2. Are you a professional video editor? You don’t have to be one to enjoy the use of a second monitor (or more, if you wish). A second monitor is almost essential to a video editor, as it allows you the best work environment for your editing by allowing you to expand your video editor software’s timeline across both screens. This gives you the most workspace – so that you can easily see the spot at which you are editing in a more detailed position.
  3. What about web designers? Well, don’t worry, I haven’t forgotten you – for I am one, too. The second monitor might sound like a stretch, but it is actually a good thing. You know when you’re developing and you have to switch back and forth between your source editor, your web browser and maybe even your database tools? Well, with a second monitor it is simple to switch between your web browser and your source editor. Using the second screen you can put your source editor on one screen and your web browser on the other screen. That way your OS doesn’t have to re-draw the GUI for the applications each time you want to switch windows. This gives you more time to work on your project instead of waiting for the GUI to load. Assuming your computer is as slow as mine. πŸ˜‰

Now that we’ve talked about the top 4 reasons on why you should have a second monitor, I think it is time we talk about why you shouldn’t or why you can’t.

  1. A second monitor is a great thing to have, but what if you have a slow computer? How will this give you a better experience? Well, the hard reality of it is… it doesn’t truly help THAT much. If you want to use a second monitor to it’s fullest extent, I would suggest you buckle down and buy yourself a new computer. I know times are tight right now, but when I was a 13 year-old, there was always a lawn that needed mowing.
  2. What if you don’t have enough room for a second monitor? There is always the option of getting a new desk or cramming a monitor on the desk you already have. This isn’t really the ideal place to have a second monitor. If your desk is always cluttered and messy then this is probably not a good option for you (if don’t want your monitor to fall off your desk). I have seen this before, and it’s not a good thing. It took my friend and me about two months to clean up all the shattered pieces of broken monitor! Every time you walked in with bare feet, you’d get a small piece of glass or a different part of the monitor stuck in your foot. πŸ˜›
  3. “Okay, so I have enough room for a second monitor but what about money? I don’t have enough.” This is a common problem for everyone today, although there is always a way. Try doing odd jobs for your friends, family, or around town. Maybe mowing the lawn for a friend or helping the computer illiterate fix a problem with their computers. You can find a job just about anywhere you are, just find one that suits you and what you can do. Also, remember when saving for a big item like a monitor, that you do not spend / waste all the money before you’ve reached your goal. I suggest that you put away 90% of your earnings and then carry around the other 10%.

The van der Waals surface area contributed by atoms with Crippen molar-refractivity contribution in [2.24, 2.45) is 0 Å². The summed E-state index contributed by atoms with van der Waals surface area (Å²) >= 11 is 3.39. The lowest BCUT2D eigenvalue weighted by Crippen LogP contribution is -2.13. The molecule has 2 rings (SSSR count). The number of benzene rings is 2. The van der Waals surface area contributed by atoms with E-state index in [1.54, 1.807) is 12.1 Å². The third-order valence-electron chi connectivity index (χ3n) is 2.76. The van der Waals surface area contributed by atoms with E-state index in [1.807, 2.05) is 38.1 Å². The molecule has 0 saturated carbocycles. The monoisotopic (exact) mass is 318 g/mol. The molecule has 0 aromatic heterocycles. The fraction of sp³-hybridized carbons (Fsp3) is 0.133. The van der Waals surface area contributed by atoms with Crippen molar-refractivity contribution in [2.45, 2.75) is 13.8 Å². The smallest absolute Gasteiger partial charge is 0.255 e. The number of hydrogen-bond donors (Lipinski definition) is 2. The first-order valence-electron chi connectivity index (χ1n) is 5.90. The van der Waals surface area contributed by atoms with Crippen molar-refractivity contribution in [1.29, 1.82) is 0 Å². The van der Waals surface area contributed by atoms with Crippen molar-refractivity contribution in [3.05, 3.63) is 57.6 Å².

Don’t forget that no matter what you want, you always have to work for it. Nothing in life is totally free, so be sure to save every penny you can because somewhere down the road you may want to use it. Like… if you were to buy a second monitor for your computer.

Dual Monitors: Is There Any Need?

Codename Frost has a burning question:

Hey Chris, I was just wanting your opinion on dual monitors. Is there really any need for them nowadays? Considering we have applications like “Spaces” on OSX and Compiz on Linux, where it allows you to have multiple desktops running at the same time. Considering you can only look at one monitor at one time, where’s the need in having more than one, when you can run multiple desktops on the one monitor, and being able to switch between them instantly. The only real reason I see, in having more than one monitor is for the people who like playing simulation games. ie. Flight Simulator / Forza Motorsport who not only want to see in front of them, but around them as well. But even that isn’t a viable reason to have more than one monitor, as these games allow you to look to your left/right using a mouse/stick…

Dude. Since I’ve connected the MacBook Pro to my second 30″ monitor, I totally miss it as a secondary screen to my primary one. I like using that second screen for my tracking tools (widgets, IM, chat, etc.). I couldn’t live with a single monitor. Just couldn’t.

Multiple Monitor Madness

I’m so in love with Stefan Didak’s desktop. I can’t even think of what I’d do with that much desktop real estate (or how I’d pay the monthly electric bill to support that many screens). Two is more than enough for me, although some people find three indispensible – and Windows hardly supports more than one. Here I thought I’d be doing well with a 30″ plus one! Stefan claims “You can never have enough screen real-estate!” Maybe not, but you can certainly push the desktop envelope.

Jeez. My desktop isn’t even big enough to support that much hardware. I’m still waiting on Office Depot to redeliver the hutch (as well as other items I had to add to a second order). I’m beginning to think that home ownership is nothing more than one neverending task.